Reporters, urban explorers and environmentalists have been canoeing down the Los Angeles River since at least 1958, often as a jaw-dropping stunt to draw attention to the contrast between concrete jungle and undeterred nature along the waterway.
Now the river has been declared a "traditional navigable waterway" by the federal government, a designation that gives it Clean Water Act protections, according to KPCC (89.3 FM). Traditional?
"It was a place where youth went to recreate, to explore, and even to fish," said county Supervisor Mark Ridley-Thomas. "However, over the years, the impact of urbanization has had a profound toll on the creek, its native habitat and its ability to promote public safety."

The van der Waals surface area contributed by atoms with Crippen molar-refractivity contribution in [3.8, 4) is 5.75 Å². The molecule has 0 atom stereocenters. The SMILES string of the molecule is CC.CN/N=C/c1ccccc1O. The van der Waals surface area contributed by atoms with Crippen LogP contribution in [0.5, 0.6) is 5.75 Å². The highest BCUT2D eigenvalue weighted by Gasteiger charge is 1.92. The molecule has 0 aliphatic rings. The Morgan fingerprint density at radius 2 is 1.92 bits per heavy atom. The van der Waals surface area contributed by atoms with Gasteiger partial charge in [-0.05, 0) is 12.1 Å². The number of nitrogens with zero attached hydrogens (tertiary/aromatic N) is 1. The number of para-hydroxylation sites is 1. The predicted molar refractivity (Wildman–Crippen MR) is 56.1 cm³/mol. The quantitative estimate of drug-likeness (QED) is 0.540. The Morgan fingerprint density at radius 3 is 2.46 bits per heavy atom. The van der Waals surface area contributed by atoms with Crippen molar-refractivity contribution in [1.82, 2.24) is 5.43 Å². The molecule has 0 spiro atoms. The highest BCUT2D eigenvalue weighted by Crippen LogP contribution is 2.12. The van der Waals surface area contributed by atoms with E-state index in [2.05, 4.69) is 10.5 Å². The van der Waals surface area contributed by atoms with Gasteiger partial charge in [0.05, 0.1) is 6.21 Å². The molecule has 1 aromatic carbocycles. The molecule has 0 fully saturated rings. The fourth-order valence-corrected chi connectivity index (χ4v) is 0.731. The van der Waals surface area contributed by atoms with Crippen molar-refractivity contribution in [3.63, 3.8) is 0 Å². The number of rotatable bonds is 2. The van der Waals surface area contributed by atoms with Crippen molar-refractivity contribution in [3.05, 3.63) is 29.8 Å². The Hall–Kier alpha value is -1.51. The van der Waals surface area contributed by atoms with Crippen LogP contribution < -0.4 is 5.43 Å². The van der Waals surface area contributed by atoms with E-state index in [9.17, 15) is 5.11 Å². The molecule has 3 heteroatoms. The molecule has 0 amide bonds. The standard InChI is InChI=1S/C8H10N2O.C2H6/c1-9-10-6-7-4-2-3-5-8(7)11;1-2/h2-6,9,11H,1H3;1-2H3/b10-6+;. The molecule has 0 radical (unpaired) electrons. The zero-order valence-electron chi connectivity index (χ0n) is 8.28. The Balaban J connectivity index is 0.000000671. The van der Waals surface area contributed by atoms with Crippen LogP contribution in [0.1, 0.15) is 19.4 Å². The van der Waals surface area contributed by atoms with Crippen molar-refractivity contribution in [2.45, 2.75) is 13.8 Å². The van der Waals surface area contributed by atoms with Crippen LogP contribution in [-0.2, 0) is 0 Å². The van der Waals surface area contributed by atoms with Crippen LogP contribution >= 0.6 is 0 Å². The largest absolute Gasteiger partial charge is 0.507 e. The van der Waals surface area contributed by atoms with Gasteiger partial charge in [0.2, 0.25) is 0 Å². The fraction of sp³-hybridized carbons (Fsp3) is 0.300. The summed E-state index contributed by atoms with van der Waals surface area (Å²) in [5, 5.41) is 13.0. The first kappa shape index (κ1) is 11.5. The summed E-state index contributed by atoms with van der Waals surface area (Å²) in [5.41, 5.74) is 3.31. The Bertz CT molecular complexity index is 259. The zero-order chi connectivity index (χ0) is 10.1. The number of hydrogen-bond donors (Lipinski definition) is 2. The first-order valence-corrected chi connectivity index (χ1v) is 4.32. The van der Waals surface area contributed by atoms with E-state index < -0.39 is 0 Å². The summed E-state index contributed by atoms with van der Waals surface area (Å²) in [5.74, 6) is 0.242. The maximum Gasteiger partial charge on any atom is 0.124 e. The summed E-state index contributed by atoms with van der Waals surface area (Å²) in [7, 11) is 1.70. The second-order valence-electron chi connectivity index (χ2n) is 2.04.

He was speaking of the stretch of river known as "Compton Creek" behind the Crystal Casino and Hotel. The supervisor's office announced this week that, along with the "navigable" designation, a portion of the soft-bottom section of the creek has been purchased for public revitalization and protection.
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